30 March 1979
61 Beloved Brothers and Friends in the Lord!
As in past years, you, the personnel of the Vatican Polyglot Printing House and of L'Osservatore Romano, have prepared with some days of "Spiritual Exercises" to carry out the "Easter Precept". And this morning you are gathered here to meet, as a community and personally, Jesus, the Lamb of God, who takes away the sins of the world, him who is our "Pasch".
And I very willingly accepted the invitation to be with you to take part in this mystical and solemn rite, and to make relations between the Vicar of Christ and the Personnel of the various Vatican organisms more and more cordial and personal.
You are here to celebrate "Easter" according to the authoritative and motherly command of the Church. Wishing to leave you a memory that will serve as reflection and exhortation to serious and constant resolutions, I take the theme from the readings of today's Liturgy.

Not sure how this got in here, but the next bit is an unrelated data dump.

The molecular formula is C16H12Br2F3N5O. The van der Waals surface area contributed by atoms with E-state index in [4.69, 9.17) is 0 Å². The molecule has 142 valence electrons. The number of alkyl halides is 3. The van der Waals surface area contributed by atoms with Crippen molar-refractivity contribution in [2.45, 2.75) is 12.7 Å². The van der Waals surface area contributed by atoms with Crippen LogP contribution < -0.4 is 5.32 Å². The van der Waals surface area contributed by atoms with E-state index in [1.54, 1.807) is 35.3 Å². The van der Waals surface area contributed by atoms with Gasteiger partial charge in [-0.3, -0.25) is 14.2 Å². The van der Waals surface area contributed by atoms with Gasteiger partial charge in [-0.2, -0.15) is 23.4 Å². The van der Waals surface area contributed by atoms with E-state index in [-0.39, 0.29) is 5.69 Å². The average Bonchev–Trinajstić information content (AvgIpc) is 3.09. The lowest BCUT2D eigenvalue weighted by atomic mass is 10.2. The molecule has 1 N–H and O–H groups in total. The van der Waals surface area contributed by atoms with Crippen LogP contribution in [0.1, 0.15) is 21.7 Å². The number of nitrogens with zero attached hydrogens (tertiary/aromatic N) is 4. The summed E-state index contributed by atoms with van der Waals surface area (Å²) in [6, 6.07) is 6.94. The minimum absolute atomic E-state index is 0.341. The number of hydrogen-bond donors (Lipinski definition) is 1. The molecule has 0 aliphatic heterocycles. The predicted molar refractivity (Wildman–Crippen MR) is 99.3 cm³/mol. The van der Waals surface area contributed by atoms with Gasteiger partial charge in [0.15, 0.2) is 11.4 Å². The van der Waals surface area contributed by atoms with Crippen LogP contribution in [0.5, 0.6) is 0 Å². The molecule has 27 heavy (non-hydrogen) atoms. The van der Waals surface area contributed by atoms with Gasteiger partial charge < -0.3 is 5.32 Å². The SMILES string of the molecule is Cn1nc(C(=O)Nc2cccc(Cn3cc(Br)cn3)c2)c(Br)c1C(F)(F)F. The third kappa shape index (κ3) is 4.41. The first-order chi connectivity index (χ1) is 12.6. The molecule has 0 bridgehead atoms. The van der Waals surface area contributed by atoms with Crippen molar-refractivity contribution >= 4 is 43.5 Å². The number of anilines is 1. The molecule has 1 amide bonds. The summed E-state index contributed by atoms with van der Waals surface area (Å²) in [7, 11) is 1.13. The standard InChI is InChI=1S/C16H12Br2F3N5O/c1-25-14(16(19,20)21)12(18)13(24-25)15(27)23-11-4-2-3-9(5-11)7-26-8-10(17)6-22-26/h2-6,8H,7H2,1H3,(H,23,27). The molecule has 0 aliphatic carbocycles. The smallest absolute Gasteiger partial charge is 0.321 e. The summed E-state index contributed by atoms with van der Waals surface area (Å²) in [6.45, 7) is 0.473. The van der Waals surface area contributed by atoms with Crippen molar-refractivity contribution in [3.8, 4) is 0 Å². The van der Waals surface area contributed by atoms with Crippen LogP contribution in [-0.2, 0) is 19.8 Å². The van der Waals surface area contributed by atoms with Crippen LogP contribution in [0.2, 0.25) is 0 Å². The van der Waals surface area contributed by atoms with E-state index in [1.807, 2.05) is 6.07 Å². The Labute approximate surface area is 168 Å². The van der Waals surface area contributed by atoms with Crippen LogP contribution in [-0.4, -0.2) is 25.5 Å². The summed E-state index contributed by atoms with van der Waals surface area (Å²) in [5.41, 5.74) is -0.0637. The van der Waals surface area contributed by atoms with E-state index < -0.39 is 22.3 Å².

1. In chapter seven of the Fourth Gospel, the Evangelist John carefully notes the perplexity of many persons in Jerusalem concerning the real identity of Jesus. It was the feast of Tabernacles, in memory of the Hebrews' stay in the desert; there was a great movement of people in the Holy City, and Jesus was teaching in the temple. Some people said: "Is not this the man whom they [the religious authorities] seek to kill? Here he is, speaking openly, and they say nothing to him. Can it be that the authorities really know, that this is the Christ? Yet we know where this man comes from; and when the Christ appears, no one will know where he comes from."
These statements indicate the perplexity of the Jews of that time: they are waiting for the Messiah; they know that there will be something secret and mysterious about the Messiah; they think that Jesus might even be he, in view of the miracles he works and the doctrine he teaches; but they are not sure, owing to the fact that the official religious authorities are against him and would even like to eliminate him.
And Jesus then explains the reason for their perplexity and their unawareness of his real identity: they judge only by external, civic, and family features, and do not go beyond his human nature; they do not penetrate the wrappings of his appearance. "You know me, and you know where I come from? But I have not come of my own accord; he who sent me is true, and him you do not know. I know him, for I come from him, and he sent me."